Meet a Digital Histories Filmmaker: David Osako

Digital Histories is a video production and storytelling program for senior citizens created in 2003, and aims to showcase the unique voices and perspectives of our seniors. 

As the 2018-2019 season of Digital Histories program gets closer, our Visual Communications (VC) Social Media Intern Elizabeth Kim had a quick chat with Digital Histories Filmmaker David Osako to learn more about his DH experience.

 If you're interested in supporting Digital Histories (DH), please donate here.

EK: Tell us a little bit about yourself.

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DAVID: I’m a Sansei (third generation) half-Japanese American mix, raised mostly in Los Angeles by my Japanese American mother, who was born in Oregon. I moved to the San Francisco Bay Area where I lived and worked for almost 30 years until I returned to L.A. in 2000 to retire. I was pretty much out of touch with anything having to do with my Japanese cultural background.

Around 2009, I was drawn to explore Little Tokyo and Japanese American culture by attending the Nisei Week Festival, where I heard Japanese music and saw Japanese dancing that really resonated in my heart and made me hunger for more Japanese culture. I started taking Japanese folk dance lessons, then moved on to Japanese classical dancing from Fujima Kansuma, which I continue to this day. 

EK: How did you find out about Visual Communications and Digital Histories?

DAVID: A friend recommended it to me. I was curious about filmmaking, and wanted to understand more about how it was done, and how to do it myself. It turned out that I loved it.  

EK: What inspired your 2018 Digital Histories Film DANCING THROUGH LITTLE TOKYO?

DAVID: The film is about the process of starting to explore my Japanese American roots by attending the Nisei Week Festival and parade, being moved by the music and dancing, and taking lessons and learning more about Japanese culture. My first draft was about my classical Japanese dance teacher herself, and the process of taking lessons from her. But the story later broadened into a story about learning by returning to my roots, and learning various forms of Japanese dance.

EK: What was your favorite part of the filmmaking process? What was the most challenging?

DAVID: My favorite part is seeing a story emerge from a mere assemblage of clips, and if I succeed, to see that it moved or inspired people in some way. Film is so engaging and provides a wonderful way to share experiences, ideas and feelings with others.

EK: You mentioned that music is a very important in your films. Why is it such a crucial element?

DAVID: It enhances the film by conveying moods and feelings in a nearly imperceptible way that is almost magical, and can be very powerful beyond mere words. It guides the viewer and creates expectations, and modifies whatever is being viewed.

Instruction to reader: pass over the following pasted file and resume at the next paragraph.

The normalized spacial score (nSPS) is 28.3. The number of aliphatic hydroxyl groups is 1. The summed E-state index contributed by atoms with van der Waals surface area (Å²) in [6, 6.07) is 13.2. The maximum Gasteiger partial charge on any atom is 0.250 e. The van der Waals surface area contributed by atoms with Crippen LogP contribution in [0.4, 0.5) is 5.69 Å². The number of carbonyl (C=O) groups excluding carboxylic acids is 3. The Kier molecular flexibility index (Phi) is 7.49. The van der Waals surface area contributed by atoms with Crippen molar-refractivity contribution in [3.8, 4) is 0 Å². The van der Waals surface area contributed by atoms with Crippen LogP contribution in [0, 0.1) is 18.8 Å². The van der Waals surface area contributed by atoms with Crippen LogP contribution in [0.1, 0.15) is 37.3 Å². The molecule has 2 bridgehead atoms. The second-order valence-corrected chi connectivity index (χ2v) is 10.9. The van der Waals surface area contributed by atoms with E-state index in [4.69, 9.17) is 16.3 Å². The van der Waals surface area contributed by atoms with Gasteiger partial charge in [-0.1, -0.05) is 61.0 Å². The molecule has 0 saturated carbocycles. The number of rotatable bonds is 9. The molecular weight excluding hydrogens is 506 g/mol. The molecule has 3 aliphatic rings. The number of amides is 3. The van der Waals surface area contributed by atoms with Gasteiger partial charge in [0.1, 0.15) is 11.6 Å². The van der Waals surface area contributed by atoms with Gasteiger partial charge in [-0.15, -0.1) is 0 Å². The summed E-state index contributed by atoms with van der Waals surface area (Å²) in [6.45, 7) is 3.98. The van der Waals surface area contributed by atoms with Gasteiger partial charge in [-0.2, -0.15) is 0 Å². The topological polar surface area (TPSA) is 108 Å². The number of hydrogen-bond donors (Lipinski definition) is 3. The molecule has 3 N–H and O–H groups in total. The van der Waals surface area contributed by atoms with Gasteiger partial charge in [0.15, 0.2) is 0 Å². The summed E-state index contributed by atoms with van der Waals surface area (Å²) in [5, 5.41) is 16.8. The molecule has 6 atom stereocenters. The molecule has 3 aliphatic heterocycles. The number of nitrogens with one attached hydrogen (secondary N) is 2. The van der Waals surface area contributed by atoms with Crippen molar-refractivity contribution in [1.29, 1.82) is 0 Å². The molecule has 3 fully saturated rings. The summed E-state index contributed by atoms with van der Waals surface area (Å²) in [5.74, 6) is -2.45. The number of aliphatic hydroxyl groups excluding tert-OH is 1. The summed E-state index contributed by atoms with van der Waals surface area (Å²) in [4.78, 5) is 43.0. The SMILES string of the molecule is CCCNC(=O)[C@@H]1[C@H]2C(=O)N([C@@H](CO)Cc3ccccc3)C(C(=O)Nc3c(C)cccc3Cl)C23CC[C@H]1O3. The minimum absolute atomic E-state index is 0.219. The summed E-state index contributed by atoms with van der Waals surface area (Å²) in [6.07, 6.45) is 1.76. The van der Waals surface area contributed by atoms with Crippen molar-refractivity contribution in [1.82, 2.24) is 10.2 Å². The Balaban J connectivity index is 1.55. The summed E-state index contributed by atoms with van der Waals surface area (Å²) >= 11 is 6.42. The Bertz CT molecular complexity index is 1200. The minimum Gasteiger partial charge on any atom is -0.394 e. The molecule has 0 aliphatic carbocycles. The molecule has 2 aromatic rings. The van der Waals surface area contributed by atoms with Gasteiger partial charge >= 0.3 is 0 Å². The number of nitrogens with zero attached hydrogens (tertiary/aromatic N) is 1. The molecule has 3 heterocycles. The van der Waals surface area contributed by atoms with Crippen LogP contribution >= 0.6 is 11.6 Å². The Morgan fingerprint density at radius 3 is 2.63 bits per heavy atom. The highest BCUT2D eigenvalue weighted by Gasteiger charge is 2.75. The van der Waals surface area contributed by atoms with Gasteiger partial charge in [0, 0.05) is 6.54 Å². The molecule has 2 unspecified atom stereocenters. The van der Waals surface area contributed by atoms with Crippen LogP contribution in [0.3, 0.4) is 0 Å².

EK: Is there any special music you added to your most recent film DANCING THROUGH LITTLE TOKYO?

DAVID: I used various dance music I have come across while learning dance. One piece was the music used for a recent Nisei Week Festival Parade Dance; others were clips from classical Japanese dance music used in my lessons and performances.

EK: Since you’ve been a part of many LAAPFF cycles, what is it like to see your films premiere on the big screen? Do you still get nervous?

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DAVID: It’s amazing to see my small films on a huge screen in a big theater, and I am always nervous to see how something I created on a small desktop computer monitor comes out when magnified a thousand times. I am nervous also knowing it will be shown to hundreds of total strangers. It’s incredible when an audience reacts where and how I hoped they would, and to see they understood a point or emotion I was trying to get across.

EK: As a senior filmmaker, what do you personally think is the value of a program like Digital Histories?

DAVID: Filmmaking is unlike any other means to convey ideas or feelings and connect with others. It also provides a kind of testing ground for the quality of our ideas or vision, to see if the film resonates with the viewers.

EK: Are there any future projects or dream projects that you are thinking of trying out?

DAVID: I’m considering doing a film about the Go For Broke Monument next to Japanese American National Museum, and the vets who until only recently would come out every weekend to share their experiences with visitors and answer questions. Now they are mostly gone, too old or infirm to continue, or passed away. The transition has happened in only a few years.

EK: Are you planning on continuing with Digital Histories in the future?

DAVID: Yes, for as long as they’ll have me.

EK: Is there anything there anything else you want to add?

DAVID: It is wonderful to be supported and encouraged by a long-established organization like Visual Communications, and to work with the creative and caring people—including the volunteers and interns—who share our vision.

Help us continue our Digital Histories program by donating here